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Long Island

State Assembly candidates prepare for Nov. 4 contest

Members of the New York state Assembly hold

Members of the New York state Assembly hold a session at the Capitol in Albany, N.Y. Photo Credit: AP, 2011

Candidates from Elmont to East Hampton will compete Nov. 4 for State Assembly, in contests that include the race for a vacant seat in Long Beach and a heated rematch in Medford where Republicans used a tracking device to try to prove the Democratic incumbent does not live in the district.

There are 10 races in Nassau and 12 in Suffolk. But control of the chamber appears not to be an issue: Democrats hold 99 seats and Republicans have 40.

There are 11 vacant seats, including in Nassau's 20th District, where veteran Assemb. Harvey Weisenberg (D-Long Beach) is retiring.

Former assistant U.S. attorney Todd Kaminsky, a Long Beach Democrat, is running against Republican Avi Fertig of Lawrence, an aide to the Hempstead Town Board.

Kaminsky, the former deputy chief of the Public Integrity Section for the Eastern District of New York, said his campaign is focused largely on bringing state resources to the South Shore, which was severely damaged during superstorm Sandy.

Kaminsky noted that nearly two years after the storm, Long Beach Hospital remains shuttered.

South Nassau Communities Hospital, which bought the property in May for $12 million, plans to open an emergency department on the site, but residents of the barrier island now must travel to Oceanside for emergency care.

"This hospital is the greatest and most long-standing tragedy of the storm," Kaminsky said.

Fertig said he wants to work with majority Democrats to hold down property taxes, reform Common Core education standards and force the state to pick up $6 million in costs for flashing lights that warn motorists of new Nassau County speed cameras.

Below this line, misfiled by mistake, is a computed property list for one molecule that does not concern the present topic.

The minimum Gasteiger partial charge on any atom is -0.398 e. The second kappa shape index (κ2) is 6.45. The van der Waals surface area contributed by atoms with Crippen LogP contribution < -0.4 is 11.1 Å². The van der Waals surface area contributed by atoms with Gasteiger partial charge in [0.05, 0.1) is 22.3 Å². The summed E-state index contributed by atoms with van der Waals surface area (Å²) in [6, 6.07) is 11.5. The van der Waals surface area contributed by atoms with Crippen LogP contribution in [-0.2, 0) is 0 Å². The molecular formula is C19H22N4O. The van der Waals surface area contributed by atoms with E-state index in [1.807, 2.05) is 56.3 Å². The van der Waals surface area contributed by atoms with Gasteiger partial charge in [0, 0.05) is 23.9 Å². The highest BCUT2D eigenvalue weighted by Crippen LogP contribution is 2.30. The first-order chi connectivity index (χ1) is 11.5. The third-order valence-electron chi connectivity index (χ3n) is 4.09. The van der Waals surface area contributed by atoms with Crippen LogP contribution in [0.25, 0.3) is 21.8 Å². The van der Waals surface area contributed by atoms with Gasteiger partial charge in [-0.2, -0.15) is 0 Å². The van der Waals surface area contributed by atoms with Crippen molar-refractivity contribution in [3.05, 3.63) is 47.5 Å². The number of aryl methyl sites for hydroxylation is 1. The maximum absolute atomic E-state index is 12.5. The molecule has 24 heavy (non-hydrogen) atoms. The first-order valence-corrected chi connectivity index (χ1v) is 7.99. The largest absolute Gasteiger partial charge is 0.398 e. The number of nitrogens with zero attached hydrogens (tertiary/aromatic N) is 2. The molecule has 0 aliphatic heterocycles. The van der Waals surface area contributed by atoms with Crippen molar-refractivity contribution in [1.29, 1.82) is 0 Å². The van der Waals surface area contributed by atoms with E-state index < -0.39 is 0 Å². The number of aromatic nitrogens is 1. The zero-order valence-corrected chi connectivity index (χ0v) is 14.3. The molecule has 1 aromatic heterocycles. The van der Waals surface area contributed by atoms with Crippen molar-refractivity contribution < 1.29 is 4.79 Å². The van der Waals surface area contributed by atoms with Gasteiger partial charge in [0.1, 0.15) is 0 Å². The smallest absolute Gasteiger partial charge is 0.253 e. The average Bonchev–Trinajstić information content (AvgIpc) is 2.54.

"The Democrats can take all the credit," said Fertig. "All I care about is getting things done."

In Suffolk's 3rd District, incumbent Edward Hennessey (D-Medford) faces Republican Dean Murray in a rematch of their 2012 race, which Hennessey won by 226 votes.

Republicans tried to knock Hennessey off the ballot this summer, claiming he did not live in the district.

That was unsuccessful, but the party hired a private investigator who placed an electronic tracking device under Hennessey's car to prove he did not live in the district. A judge in August ruled Hennessey has a legal residence in Smith Point and allowed him to stay on the ballot.

In the 6th District, Victoria Serpa, a former Democratic activist who worked for former Suffolk Executive Steve Levy, is running on the Republican line against Assemb. Phil Ramos (D-North Bay Shore).

Serpa recently changed her voter registration to the Independence Party, although it will not take effect until after the election. Ramos has the Independence Party endorsement in the race.

Serpa says Ramos has left the Democratic Party divided and pitted community leaders against one another.

Ramos, who was first elected in 2002, said he's worked to unite the community and to fight toxic dumping in the Town of Islip.

With Rick Brand


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